Ethical Dilemmas of Consuming Animals

2-day seminar in Helsinki, 27-28 August, 2015
In the 17th century, the French Philosopher René Descartes claimed that the animals were acting without consciousness and animal sounds were just automatic responses to external stimuli. Since that time the view on animals has changed radically and today’s general opinion is that animals have consciousness, are capable of expressing emotions and should be treated respectfully.

Most people in Europe consume meat deriving from mass production farms. From time to time there is some debate about the welfare of animals living in such farms. An increasing consumer demand for meat, in combination with profit maximizing strategies from meat producers have led to intensification of farming in the past decades. The strong pressure on meat producers to deliver large output at low cost has led to concern about the welfare of the farming animals. Meat producers, on the other hand, argue that today’s treatment of animals is better than before, as animals now have housing, ample access to food and water, and are looked after.

Our contemporary society’s consumption of animals has also been criticized on the background of health and ecological reasons. Diseases and health problems among farm animals are a problem, when animals are kept together in small spaces. Giving animals antibiotics as a preventive measure, rather than only to treat diseases, can contribute to the development of potentially life-threatening antimicrobial resistance to antibiotics.

Unnecessary waste and high consumer demand for affordable meat adds to the problem. About one third of food for consumption is wasted globally, according to FAO.

Today, there are inconsistencies between consumers’ beliefs and behaviour. The consumers on one hand express dissatisfaction with modern farming methods but on the other hand they are buying meat products from these modern farms.

Another criticism of our society´s consumption of animals come from those who believe that animals should not be regarded as the property of human beings. From this perspective, animals have the right to be treated as an end in oneself and not as a means to someone else’s end.

If we look into the future, how would we like the view and the behaviour of the human being to develop concerning this consumption and how could we reach this goal?

The purpose of this seminar is to achieve a more comprehensive understanding of the challenges of consuming animals in a Nordic context. The aim is to raise ethical questions, foster discussion between different interest groups, assess current practices, and formulate key questions and problems that need to be addressed.

The seminar is free of charge.        

For more information about the event, please contact Atte Korhola or Hanne Silje Hauge

Transportation:

From the Helsinki airport: The most convenient option is to take a taxi to Viikinkaari 1 (about 40 euros)

From the city center: Bus No. 68 which leaves from the eastern side of the central railway station every 15-20 minutes. The bus will stop right ahead of the Biocenter-3 (the next stop after the rounded Info Building in Viikki). The trip duration is about 30 min. For more information, including all the stops, see http://www.reittiopas.fi/en/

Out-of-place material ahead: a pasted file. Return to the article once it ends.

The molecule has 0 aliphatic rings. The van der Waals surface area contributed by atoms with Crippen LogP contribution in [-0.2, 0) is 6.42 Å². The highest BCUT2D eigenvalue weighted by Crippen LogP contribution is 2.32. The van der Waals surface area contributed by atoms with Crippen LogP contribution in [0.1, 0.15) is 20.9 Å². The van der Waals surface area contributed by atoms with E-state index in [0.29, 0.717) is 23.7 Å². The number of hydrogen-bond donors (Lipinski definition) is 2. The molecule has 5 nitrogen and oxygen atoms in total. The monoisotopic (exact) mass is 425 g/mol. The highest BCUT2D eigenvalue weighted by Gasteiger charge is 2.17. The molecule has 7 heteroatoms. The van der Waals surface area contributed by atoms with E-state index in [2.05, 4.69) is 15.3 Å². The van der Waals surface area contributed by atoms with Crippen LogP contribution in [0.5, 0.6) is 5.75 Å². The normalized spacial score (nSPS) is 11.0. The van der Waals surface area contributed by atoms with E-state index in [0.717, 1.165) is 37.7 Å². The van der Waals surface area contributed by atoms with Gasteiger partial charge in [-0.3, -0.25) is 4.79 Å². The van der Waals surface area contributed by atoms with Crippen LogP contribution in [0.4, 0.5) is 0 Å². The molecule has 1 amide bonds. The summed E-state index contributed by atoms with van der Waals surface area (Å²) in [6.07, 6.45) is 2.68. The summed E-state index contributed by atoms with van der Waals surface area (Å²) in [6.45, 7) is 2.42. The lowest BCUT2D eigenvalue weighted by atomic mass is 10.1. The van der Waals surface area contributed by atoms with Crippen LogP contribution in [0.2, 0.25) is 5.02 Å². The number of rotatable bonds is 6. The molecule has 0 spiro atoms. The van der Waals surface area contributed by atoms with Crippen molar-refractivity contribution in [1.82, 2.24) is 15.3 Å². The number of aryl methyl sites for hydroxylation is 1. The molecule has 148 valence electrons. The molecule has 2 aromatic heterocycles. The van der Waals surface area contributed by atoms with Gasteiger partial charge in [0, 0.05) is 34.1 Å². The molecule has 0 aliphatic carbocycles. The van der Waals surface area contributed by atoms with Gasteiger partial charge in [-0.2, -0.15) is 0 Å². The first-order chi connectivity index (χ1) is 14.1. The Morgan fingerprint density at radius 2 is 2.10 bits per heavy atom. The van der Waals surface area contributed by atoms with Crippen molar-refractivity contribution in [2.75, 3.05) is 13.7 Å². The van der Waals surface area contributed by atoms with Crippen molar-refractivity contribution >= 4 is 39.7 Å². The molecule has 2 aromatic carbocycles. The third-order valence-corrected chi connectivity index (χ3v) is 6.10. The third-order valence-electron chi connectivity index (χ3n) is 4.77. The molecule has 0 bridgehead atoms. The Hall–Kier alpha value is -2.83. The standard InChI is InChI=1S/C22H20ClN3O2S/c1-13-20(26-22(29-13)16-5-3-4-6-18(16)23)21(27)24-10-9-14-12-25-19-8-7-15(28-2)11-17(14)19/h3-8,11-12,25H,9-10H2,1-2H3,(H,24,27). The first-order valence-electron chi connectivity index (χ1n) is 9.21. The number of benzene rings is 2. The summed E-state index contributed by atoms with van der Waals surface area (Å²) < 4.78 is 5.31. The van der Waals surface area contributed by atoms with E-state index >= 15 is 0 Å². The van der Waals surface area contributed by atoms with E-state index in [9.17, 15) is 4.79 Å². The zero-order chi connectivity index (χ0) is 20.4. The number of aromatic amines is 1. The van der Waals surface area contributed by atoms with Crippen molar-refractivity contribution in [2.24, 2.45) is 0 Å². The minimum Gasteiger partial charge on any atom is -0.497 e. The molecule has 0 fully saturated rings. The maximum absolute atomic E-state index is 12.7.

PROGRAMME

FIRST DAY

12:00 – 13:00 Lunch and registration

Ethics of animal consumption

Chair: Atte Korhola

13:00 – 13:10 Opening words (Atte Korhola)

13:10 – 13:40 “Animal ethics in theory and praxis” (Helena Röcklinsberg, SWE)

13:40 – 14:10 “A journey in the past – History of animal consumption” (Hannele Klemettilä, FIN)

14:10 – 14:40 “Animal rights from the perspective of law” (Birgitta Wahlberg, FIN)

14:40 – 15:10 “Science and skepticism: Can we know the minds of other animals?” (Elisa Aaltola FIN)

Coffee

Ethical issues in current practices

Chair: Janne Nikkinen

15:30 – 16:00 «Livestock and climate change» (Atte Korhola, FIN)

16:00 – 16:30 “The ethics of the meat paradox” (Lars Øystein Ursin, NOR)

16:30 – 17:00 «Farm animal welfare – The gap between ideals and reality” (Peter Sandøe, DEN)

17:00 – 17:30 “Animal welfare and ethical food production” (Laura Hänninen, FIN)

17:30 – 18:00 “Whale meat again? How consumption of non-endangered species gives rise to an ethical dilemma” (Henry Alexander Henrysson, ICE)

SECOND DAY

Policy/Sociology issues

Chair: Hallvard Kvale

09:15 – 09:45 «The Human Meaning of Non-Human Animals: Religious and Philosophical Perspectives» (David Clough, UK)

09:45 – 10:15 «The status and future of animal welfare: A Nordic perspective» – (Sari Salminen, FIN)

10:15 – 10:45 «Education and meat normativity» (Helena Pedersen, SWE)

10:45 – 11:00 Student presentation by Sandy Stiles Andersen, PhD student at the Institute of Culture and Society, Århus University, Denmark

Lunch

12:00 – 12:30 «Why treatment of animals is an ethical issue» (Siri Martinsen, NOR)

12:30 – 14:00 Panel discussion (with selected speakers as panelists)

Moderator: Gunhild Isfeldt

14:00 – 14:30 Closing remarks (Atte Korhola, FIN)

Departure